3 minute read.
We were delighted to get a chance to speak with Irish blogger and author of “The Accidental Soberista” Kate Gunn last week over Zoom. “The book details my drinking career, how I got sober curious, and how giving up changed my mind, body, friendships, socialising, parenting and every other aspect of life – for the better” says Kate in her blog.
Joining our chat with Kate was behavioural specialist Padraig Walsh and Sarah Connolly from The Virgin Mary Bar.
We started off by asking Kate: Did you ever think this 30-day challenge would be for life?
“Not in a million years did I think it would be a permanent decision. I never saw myself being a non-drinker!”. Kate discussed how she was in a sort of middle bracket of drinking – “I was fine with the way my drinking habits were”.
Padraig commented on what he thought of setting challenges. “They’re useful in terms of setting a goal”. Padraig added that “people need to feel comfortable with a challenge” if they really want to stick to it. “Focus on self-compassion – introducing embarrassingly small challenges that are guaranteed to give you behavioural momentum will work out a lot better than trying to stick to a stretch goal”.
Reactions to being a non-drinker
Kate says that being a non-drinker was sort of awkward and uncomfortable for the people around her… “My sisters were comfortable saying it to my face. People get annoyed when you disturb the status-quo.”
This begs the question “Why do you think people get so uncomfortable?”. Padraig explained that “When someone is not following social norms, we tend to view them with suspicion and unease. We are the only animals on earth with an enhanced survival mode that actually requires us to be social in order to live.”
Padraig then considered how fundamental other people’s reactions are in our lives. “We need to know the answer to the question ‘How do I know if I’m doing well’? We look around us to see what others are doing and then look at our own lives. Our self-image is based on feedback, and how our peer group responds to our lifestyle essentially frames us in a way”.
Kate says she was “Unsure of herself at the start”, but she gained confidence in her decision as time went on.
The Virgin Mary Bar
Sarah described what it’s like to drink in The Virgin Mary Bar, a non-alcohol bar in Dublin City Centre. “There’s no negativity, the stigma of being a non-drinker is completely removed. Nobody is questioning why people aren’t drinking!”. Sarah added that it’s a great place to ease yourself into the alcohol-free world before trying it on your usual night out; “Coming here is a lot less daunting if you want to try an alcohol-free night out, instead of going to your usual place.”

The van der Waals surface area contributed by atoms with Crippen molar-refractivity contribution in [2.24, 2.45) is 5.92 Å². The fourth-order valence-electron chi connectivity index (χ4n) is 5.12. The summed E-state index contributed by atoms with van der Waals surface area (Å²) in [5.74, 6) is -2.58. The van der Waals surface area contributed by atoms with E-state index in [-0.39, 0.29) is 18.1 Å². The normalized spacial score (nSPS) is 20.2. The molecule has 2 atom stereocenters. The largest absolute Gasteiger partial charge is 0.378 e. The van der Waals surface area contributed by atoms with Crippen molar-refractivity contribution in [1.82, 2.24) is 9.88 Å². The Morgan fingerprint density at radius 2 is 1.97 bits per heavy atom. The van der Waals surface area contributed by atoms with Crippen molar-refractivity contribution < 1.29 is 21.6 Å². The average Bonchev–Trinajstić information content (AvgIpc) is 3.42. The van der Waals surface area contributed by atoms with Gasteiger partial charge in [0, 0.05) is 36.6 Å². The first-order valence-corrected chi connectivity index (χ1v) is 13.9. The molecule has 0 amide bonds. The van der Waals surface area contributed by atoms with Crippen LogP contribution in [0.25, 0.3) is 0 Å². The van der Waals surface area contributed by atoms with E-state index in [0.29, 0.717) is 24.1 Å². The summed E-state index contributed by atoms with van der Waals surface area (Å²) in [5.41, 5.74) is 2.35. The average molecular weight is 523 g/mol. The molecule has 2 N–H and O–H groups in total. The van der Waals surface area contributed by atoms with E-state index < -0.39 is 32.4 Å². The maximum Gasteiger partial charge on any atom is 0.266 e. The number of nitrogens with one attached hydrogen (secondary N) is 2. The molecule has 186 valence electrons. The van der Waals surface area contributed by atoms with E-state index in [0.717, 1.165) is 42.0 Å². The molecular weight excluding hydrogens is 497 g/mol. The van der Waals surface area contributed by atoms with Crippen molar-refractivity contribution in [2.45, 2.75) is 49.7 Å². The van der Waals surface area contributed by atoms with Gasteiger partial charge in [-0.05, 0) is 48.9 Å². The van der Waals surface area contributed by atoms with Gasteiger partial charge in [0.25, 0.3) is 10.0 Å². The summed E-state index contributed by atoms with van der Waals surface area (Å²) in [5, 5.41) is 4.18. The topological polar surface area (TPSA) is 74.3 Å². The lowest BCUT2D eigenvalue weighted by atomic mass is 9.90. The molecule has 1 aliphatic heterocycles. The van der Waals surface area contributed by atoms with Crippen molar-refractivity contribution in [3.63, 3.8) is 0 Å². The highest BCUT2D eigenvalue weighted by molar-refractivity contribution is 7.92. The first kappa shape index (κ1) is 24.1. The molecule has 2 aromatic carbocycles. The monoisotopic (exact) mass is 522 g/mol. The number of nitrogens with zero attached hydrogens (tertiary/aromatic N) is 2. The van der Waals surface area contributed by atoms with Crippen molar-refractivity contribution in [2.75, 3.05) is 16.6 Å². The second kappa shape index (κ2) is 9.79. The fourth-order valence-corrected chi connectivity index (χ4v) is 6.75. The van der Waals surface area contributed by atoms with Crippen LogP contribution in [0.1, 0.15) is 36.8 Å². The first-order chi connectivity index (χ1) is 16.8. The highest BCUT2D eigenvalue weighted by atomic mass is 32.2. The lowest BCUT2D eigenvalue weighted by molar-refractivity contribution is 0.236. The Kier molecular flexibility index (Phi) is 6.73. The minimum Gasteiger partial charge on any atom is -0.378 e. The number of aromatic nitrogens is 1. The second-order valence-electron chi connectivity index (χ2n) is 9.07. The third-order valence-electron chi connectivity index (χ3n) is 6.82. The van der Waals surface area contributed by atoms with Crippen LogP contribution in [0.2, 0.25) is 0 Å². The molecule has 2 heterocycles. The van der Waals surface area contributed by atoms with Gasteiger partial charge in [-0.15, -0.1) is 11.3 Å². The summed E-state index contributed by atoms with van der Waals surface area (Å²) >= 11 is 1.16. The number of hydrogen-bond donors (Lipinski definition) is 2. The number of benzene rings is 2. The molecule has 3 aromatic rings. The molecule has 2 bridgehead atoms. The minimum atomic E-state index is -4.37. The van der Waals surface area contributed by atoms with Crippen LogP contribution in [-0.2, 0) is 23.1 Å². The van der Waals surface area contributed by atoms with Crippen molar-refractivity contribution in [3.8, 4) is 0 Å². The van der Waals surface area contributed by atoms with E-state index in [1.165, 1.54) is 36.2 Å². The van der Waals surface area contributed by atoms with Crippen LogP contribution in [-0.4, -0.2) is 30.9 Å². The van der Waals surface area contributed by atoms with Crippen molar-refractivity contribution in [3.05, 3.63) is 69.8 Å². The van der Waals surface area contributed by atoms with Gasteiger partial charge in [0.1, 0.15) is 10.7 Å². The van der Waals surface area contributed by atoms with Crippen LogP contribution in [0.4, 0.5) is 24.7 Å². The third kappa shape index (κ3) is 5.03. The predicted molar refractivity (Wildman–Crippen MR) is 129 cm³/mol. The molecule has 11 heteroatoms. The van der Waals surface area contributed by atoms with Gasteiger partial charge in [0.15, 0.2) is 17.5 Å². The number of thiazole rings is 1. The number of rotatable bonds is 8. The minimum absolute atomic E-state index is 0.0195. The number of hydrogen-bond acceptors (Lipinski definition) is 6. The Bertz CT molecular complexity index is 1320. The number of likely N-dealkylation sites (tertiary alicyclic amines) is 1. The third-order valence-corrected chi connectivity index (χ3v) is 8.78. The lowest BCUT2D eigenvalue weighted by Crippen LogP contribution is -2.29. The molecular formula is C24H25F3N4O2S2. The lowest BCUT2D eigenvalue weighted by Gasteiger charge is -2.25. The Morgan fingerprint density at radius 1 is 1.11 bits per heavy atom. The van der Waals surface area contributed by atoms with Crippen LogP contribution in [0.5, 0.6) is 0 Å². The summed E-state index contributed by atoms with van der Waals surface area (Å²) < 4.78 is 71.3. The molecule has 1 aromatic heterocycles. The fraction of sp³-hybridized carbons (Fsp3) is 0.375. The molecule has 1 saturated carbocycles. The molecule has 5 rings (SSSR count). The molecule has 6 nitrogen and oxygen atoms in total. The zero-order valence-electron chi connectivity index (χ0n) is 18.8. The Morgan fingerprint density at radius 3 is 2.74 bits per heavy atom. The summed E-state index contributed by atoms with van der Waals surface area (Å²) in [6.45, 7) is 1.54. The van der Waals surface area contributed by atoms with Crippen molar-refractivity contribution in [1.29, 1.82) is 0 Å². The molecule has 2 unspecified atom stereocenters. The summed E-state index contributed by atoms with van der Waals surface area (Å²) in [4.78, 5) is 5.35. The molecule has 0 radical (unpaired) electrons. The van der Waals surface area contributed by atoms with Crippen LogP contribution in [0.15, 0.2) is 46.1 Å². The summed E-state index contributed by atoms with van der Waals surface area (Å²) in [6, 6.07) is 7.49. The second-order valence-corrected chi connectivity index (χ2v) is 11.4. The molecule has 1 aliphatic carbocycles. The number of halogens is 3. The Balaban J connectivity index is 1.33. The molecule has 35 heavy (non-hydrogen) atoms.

Since Kate has removed alcohol from her life, she spoke to us about how social events have been for her. “It’s been absolutely fine, especially since lockdown.” Kate went on to say that she has always been an ‘introverted person’. You get the exact same social interactions from social outings as a non-drinker, but without the negative effects it has on you the morning after!”
The importance of replacement
We all discussed how important it is to have a replacement for alcohol if one wants to take alcohol off the shopping list for a while. Padraig explained “we’re often mulling and resenting our decision if we do not replace our choice not, to do something.” Having a replacement – such as an alcohol-free drink, or an activity that can take up the drinking slot, something that gives you a similar feeling is essential if you want to sustain the choice not to drink. Padraig says that we can’t leave a hole in our routine where alcohol once was.
Kate shared with us the unexpected benefits she encountered after deciding not to drink alcohol. “I would have planned my Friday but would have put nothing on the calendar for Saturday, to have that day saved for the hangover. Time for planning, energy for doing.”
Drinkaware CEO Sheena spoke about the media representation of drinkers – “It’s often always about the problem drinkers or the non-drinkers, but never about the middle drinkers, which can actually be quite problematic sometimes, or not problematic at all”.
Sarah mentioned some alcohol alternatives, and with that she shared with us some no/low alcohol beverages she has enjoyed recently.
“People have been very interested in sparkling wine, Bubbles with Benefits (0.5%). No-alcohol Lagers and ales are also increasingly popular, I’ve seen those doing very well!”
Keep an eye out for our upcoming guest blogs from Kate Gunn in the coming weeks.
Make sure to check out ‘The Accidental Soberista’ by Kate Gunn in your local bookstore.